Photosynthesis Research

, Volume 142, Issue 3, pp 307–319 | Cite as

Near-infrared in vitro measurements of photosystem I cofactors and electron-transfer partners with a recently developed spectrophotometer

  • Pierre SétifEmail author
  • Alain Boussac
  • Anja Krieger-Liszkay
Original article


A kinetic-LED-array-spectrophotometer (Klas) was recently developed for measuring in vivo redox changes of P700, plastocyanin (PCy), and ferredoxin (Fd) in the near-infrared (NIR). This spectrophotometer is used in the present work for in vitro light-induced measurements with various combinations of photosystem I (PSI) from tobacco and two different cyanobacteria, spinach plastocyanin, cyanobacterial cytochrome c6 (cyt. c6), and Fd. It is shown that cyt. c6 oxidation contributes to the NIR absorption changes. The reduction of (FAFB), the terminal electron acceptor of PSI, was also observed and the shape of the (FAFB) NIR difference spectrum is similar to that of Fd. The NIR difference spectra of the electron-transfer cofactors were compared between different organisms and to those previously measured in vivo, whereas the relative absorption coefficients of all cofactors were determined by using single PSI turnover conditions. Thus, the (840 nm minus 965 nm) extinction coefficients of the light-induced species (oxidized minus reduced for PC and cyt. c6, reduced minus oxidized for (FAFB), and Fd) were determined with values of 0.207 ± 0.004, – 0.033 ± 0.006, – 0.036 ± 0.008, and – 0.021 ± 0.005 for PCy, cyt. c6, (FAFB) (single reduction), and Fd, respectively, by taking a reference value of + 1 for P700+. The fact that the NIR P700 coefficient is larger than that of PCy and much larger than that of other contributing species, combined with the observed variability in the NIR P700 spectral shape, emphasizes that deconvolution of NIR signals into different components requires a very precise determination of the P700 spectrum.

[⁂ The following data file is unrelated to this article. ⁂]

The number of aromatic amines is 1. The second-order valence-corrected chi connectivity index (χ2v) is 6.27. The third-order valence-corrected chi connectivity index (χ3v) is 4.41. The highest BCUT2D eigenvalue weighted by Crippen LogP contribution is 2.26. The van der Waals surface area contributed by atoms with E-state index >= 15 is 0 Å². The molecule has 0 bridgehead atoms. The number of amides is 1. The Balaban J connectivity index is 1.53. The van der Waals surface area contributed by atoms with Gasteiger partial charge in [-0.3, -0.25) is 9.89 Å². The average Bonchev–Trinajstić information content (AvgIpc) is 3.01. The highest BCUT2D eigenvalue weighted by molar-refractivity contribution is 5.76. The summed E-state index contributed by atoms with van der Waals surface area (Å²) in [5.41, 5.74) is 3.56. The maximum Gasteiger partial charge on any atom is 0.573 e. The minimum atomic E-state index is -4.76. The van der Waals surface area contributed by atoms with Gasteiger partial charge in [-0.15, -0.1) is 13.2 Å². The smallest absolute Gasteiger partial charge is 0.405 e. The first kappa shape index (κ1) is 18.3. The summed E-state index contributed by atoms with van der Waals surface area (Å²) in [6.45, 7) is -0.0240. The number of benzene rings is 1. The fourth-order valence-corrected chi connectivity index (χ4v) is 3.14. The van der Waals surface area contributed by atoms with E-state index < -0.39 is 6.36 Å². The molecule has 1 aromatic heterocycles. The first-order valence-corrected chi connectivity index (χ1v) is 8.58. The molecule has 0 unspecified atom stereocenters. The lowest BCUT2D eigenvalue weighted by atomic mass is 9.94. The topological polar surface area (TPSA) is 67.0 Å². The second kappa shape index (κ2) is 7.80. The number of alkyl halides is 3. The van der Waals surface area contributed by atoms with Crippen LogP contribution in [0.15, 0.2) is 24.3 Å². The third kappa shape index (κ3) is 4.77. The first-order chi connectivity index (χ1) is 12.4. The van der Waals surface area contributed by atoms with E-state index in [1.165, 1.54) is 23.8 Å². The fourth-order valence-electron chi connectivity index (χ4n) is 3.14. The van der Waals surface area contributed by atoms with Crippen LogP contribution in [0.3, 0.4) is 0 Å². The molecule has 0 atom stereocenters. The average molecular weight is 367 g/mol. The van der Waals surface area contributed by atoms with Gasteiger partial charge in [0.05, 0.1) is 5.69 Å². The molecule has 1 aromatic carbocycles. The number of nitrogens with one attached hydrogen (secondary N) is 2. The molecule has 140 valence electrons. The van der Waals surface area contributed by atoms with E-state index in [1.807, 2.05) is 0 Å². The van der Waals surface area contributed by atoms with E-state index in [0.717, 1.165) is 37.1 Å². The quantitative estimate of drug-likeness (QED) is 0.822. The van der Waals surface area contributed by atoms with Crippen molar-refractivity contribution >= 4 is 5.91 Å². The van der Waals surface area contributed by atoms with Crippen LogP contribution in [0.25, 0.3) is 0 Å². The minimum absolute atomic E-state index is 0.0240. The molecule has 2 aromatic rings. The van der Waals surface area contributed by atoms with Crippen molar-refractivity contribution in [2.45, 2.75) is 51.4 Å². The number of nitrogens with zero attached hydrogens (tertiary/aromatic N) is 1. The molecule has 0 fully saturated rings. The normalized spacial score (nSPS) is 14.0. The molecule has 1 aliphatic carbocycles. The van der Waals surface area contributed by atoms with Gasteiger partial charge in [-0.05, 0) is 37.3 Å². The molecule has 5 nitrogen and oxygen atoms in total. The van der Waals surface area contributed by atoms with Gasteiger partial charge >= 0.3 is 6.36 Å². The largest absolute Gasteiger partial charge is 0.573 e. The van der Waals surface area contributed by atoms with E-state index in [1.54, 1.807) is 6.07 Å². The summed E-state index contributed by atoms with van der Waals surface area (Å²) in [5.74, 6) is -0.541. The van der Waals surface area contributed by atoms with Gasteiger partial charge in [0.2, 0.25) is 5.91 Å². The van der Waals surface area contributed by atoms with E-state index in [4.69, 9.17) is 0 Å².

P700 Plastocyanin Cytochrome c6 Photosystem I terminal acceptor Ferredoxin Infrared spectral deconvolution 



A. K.-L. and P.S. most gratefully thank Dr. C. Klughammer for his help in installing the Klas-NIR spectrophotometer and in using the associated software. They also thank the LabEx Saclay Plant Sciences-SPS (ANR-10-LABX-0040-SPS) for its financial support for the acquisition of the Klas-NIR spectrophotometer. This work was also partially supported by the French Infrastructure for Integrated Structural Biology (FRISBI, ANR-10-INBS-05a) and by a grant from the Agence Nationale de la Recherche (RECYFUEL project, ANR-16-CE05-0026).

Compliance with ethical standards

Conflict of interest

The authors declare that they have no conflict of interest.

Supplementary material

11120_2019_665_MOESM1_ESM.docx (513 kb)
Supplementary material 1 (DOCX 513 kb)


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Copyright information

© Springer Nature B.V. 2019

Authors and Affiliations

  1. 1.Institute for Integrative Biology of the Cell (I2BC), CEA, CNRS, Université Paris-Sud, Université Paris-SaclayGif-Sur-Yvette CedexFrance

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